The guidance on cash equivalent transfers makes it clear that the basis for an initial cash equivalent (ICE) appraisal is a best estimate valuation, not the prudent assumption basis used in the estimation of technical provisions requirements. This removes the prudent conservatism which overstates liabilities in the assumptions about longevity, inflation and other risk factors. The discount rate rises, and the present value of liabilities falls.

If the level of scheme funding is below this best estimate, then, after an actuarial appraisal, the CETV may be lowered further to reflect the member’s proportionate share of those assets.

At first sight then, this arrangement appears to be fair between the departing member(s) and those remaining, but that would only be the case if the discount rate used in the best estimate valuation was equal to the implicit contractual investment return. When this discount rate is lower, we have the equivalent situation to the earlier bond illustration, and the departing member’s withdrawal has a direct cost to the remaining members, which include the sponsor.

The effect of a departure also has a deleterious effect on the risk sharing and pooling properties of the fund, though this is usually small for any single member. However, it is possible for higher paid members to game the presence of the Pension Protection Fund. With a company in distress, these members may take CETVs even though asset values are below the ICE value, because their pensions would be capped under the PPF. Even if the trustee had the power to refuse CETVs, it would not be possible for them to do so on the grounds of harm to remaining members, since by this “best estimate” methodology there is none evident.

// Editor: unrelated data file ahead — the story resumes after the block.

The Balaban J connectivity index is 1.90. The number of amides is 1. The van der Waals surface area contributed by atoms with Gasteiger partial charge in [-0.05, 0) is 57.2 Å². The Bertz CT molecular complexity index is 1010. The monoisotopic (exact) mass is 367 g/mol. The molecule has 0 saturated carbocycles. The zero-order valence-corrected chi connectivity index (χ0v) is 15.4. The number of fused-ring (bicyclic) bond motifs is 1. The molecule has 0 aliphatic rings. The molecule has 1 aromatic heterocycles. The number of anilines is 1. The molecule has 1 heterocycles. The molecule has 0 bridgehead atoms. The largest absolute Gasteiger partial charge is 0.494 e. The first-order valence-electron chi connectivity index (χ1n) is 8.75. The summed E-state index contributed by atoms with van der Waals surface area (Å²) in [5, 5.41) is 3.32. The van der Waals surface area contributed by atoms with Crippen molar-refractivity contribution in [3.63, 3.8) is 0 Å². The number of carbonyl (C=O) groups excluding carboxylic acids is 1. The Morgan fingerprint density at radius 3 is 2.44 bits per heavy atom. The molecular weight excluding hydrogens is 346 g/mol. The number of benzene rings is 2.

Notwithstanding the guidance on valuation, there appear to be many schemes which are offering transfer values based on gilt yields and extremely conservative inflation and longevity assumptions, making for very generous transfer values. This raises the much more interesting questions: how and why did we get here? But that will have to wait for another blog.

con-the-ape